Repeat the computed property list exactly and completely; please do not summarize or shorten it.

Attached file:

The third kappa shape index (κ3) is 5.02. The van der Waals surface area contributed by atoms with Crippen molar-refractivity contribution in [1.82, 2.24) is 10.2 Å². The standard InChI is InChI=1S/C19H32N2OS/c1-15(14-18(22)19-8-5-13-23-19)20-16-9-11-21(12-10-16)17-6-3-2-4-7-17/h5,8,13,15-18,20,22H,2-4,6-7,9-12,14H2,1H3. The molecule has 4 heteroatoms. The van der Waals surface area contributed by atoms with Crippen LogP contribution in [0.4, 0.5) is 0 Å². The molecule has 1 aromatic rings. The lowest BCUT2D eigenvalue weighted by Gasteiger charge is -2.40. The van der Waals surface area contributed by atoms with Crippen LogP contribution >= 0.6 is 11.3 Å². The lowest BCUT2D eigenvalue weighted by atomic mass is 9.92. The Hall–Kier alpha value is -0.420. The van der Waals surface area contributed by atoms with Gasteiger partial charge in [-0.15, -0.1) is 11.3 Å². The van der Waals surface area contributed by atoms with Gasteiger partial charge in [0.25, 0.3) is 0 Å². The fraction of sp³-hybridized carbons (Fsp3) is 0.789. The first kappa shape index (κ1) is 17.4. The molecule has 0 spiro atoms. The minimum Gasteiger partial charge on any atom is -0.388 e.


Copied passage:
The third kappa shape index (κ3) is 5.02. The van der Waals surface area contributed by atoms with Crippen molar-refractivity contribution in [1.82, 2.24) is 10.2 Å². The standard InChI is InChI=1S/C19H32N2OS/c1-15(14-18(22)19-8-5-13-23-19)20-16-9-11-21(12-10-16)17-6-3-2-4-7-17/h5,8,13,15-18,20,22H,2-4,6-7,9-12,14H2,1H3. The molecule has 4 heteroatoms. The van der Waals surface area contributed by atoms with Crippen LogP contribution in [0.4, 0.5) is 0 Å². The molecule has 1 aromatic rings. The lowest BCUT2D eigenvalue weighted by Gasteiger charge is -2.40. The van der Waals surface area contributed by atoms with Crippen LogP contribution >= 0.6 is 11.3 Å². The lowest BCUT2D eigenvalue weighted by atomic mass is 9.92. The Hall–Kier alpha value is -0.420. The van der Waals surface area contributed by atoms with Gasteiger partial charge in [-0.15, -0.1) is 11.3 Å². The van der Waals surface area contributed by atoms with Gasteiger partial charge in [0.25, 0.3) is 0 Å². The fraction of sp³-hybridized carbons (Fsp3) is 0.789. The first kappa shape index (κ1) is 17.4. The molecule has 0 spiro atoms. The minimum Gasteiger partial charge on any atom is -0.388 e.